Jim Delany, Commissioner of the Big Ten Conference speaks during a news conference to announce a partnership with Madison Square Garden Tuesday, Dec. 9, 2014, in New York. (AP Photo/Frank Franklin II)
Frank Franklin II
February 20, 2015

ROSEMONT, Ill. (AP) The Big Ten is studying whether freshmen athletes should be ineligible to compete while they adjust to college life.

The conference said Friday it has reached out to members to see if they are interested ''in beginning a national discussion regarding a year of readiness for student-athletes.''

The Big Ten says it has provided background information to its schools, but no proposals have been made.

The University of Maryland's student newspaper, The Diamondback, reported Thursday that the Big Ten has distributed a document titled ''A Year of Readiness'' that explores the idea of making freshmen ineligible in football and men's basketball.

For decades, the NCAA barred freshmen from competing in all sports. That changed for football and basketball in 1972.

In January, the Big Five conferences used their newly granted autonomy to pass NCAA legislation that increases the value of an athletic scholarship by several thousand dollars to cover the federally determined actual cost of attendance. They also passed a proposal that all schools have a written concussion protocol approved by a concussion safety protocol committee.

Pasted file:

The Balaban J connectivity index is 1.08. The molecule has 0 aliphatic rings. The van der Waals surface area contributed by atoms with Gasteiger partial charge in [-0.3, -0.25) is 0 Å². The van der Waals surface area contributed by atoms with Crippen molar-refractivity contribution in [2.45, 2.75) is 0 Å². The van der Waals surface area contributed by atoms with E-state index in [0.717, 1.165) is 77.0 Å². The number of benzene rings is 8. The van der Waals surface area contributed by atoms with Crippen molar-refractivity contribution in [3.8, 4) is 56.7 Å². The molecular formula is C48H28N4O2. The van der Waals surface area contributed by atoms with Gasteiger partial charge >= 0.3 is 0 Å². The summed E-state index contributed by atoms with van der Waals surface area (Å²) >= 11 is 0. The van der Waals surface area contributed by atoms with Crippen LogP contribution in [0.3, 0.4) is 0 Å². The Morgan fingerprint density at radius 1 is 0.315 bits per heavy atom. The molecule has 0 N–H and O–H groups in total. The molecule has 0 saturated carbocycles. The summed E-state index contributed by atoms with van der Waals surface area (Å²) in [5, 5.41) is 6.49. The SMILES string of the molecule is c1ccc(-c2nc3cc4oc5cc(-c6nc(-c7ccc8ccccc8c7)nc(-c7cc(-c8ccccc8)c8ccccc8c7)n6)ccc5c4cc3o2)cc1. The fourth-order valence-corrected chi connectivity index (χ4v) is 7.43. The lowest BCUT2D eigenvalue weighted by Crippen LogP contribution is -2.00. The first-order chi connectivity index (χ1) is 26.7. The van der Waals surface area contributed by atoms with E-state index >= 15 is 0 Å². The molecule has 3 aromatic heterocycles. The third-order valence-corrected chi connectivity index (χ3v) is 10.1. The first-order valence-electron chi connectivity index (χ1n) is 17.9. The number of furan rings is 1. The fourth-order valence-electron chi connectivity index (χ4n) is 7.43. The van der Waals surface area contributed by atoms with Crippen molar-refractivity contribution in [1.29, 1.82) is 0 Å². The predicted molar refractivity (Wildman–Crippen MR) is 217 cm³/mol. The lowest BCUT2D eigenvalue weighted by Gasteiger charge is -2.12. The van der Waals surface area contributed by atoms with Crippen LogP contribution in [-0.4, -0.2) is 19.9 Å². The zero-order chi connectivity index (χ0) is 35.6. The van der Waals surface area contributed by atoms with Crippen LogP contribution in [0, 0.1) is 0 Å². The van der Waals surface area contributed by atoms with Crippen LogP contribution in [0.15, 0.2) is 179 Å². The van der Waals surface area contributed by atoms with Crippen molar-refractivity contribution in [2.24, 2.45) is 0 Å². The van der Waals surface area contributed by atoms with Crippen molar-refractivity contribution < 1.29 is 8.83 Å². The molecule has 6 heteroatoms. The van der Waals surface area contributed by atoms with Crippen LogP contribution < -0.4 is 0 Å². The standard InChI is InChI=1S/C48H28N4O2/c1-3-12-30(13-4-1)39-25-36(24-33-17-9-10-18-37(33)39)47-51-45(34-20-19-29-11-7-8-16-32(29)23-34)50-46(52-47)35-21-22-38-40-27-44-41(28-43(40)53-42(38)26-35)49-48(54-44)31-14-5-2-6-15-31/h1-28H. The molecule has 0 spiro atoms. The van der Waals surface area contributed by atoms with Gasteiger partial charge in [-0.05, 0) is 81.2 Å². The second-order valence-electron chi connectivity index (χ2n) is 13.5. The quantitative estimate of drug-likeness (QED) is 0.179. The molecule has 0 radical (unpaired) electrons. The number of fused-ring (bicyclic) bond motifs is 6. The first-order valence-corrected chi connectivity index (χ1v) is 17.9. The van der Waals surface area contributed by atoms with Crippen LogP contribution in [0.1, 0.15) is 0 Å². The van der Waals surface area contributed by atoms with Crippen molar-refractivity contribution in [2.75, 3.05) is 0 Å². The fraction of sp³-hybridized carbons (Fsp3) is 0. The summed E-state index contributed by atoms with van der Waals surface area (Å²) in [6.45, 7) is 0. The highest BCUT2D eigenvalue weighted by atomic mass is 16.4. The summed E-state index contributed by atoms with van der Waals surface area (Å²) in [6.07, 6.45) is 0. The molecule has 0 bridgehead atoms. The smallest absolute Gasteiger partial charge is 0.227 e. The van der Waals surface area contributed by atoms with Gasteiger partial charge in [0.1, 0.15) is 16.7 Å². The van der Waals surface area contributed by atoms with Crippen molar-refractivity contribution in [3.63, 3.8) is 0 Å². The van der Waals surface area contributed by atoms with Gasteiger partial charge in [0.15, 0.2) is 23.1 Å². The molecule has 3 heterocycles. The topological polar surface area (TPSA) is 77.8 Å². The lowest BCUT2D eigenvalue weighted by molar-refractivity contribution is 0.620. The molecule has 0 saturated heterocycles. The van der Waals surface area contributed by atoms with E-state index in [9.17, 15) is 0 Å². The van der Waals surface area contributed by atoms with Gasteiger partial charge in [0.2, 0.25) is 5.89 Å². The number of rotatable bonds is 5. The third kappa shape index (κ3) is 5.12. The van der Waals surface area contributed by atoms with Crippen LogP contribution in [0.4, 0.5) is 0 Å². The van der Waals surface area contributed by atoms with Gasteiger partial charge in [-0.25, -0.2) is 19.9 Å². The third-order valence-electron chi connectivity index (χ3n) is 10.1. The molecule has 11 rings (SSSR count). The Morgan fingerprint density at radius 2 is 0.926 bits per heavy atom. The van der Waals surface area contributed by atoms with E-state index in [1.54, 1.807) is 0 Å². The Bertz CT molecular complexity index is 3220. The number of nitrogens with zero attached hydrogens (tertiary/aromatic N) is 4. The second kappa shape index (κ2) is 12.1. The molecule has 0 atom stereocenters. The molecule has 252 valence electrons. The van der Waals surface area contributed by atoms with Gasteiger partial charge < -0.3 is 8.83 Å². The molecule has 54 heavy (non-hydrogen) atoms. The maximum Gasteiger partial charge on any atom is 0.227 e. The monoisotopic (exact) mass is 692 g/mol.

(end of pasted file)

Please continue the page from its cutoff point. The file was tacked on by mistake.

But freshmen eligibility remains a topic of discussion, particularly with some top men's basketball players turning pro after one year in college.

''Freshman eligibility does not fall within the areas of autonomy granted to the five conferences,'' NCAA spokesperson Michelle Hosick wrote in an email. ''Conferences are free to adopt policies that are more restrictive than the national rule.''

In May, Pac-12 presidents and chancellors sent a letter to their peers in the Big Ten, ACC, Big 12 and SEC that among other things encouraged them to ''consider restoring the freshman ineligibility rule in men's basketball'' if the NBA and its union did not agree to raise the minimum age. NBA Commissioner Adam Silver has said he is in favor of changing the so-called ''one and done'' rule that allows college players to enter the league after one NCAA season and that he prefer an age minimum of 20 years old.

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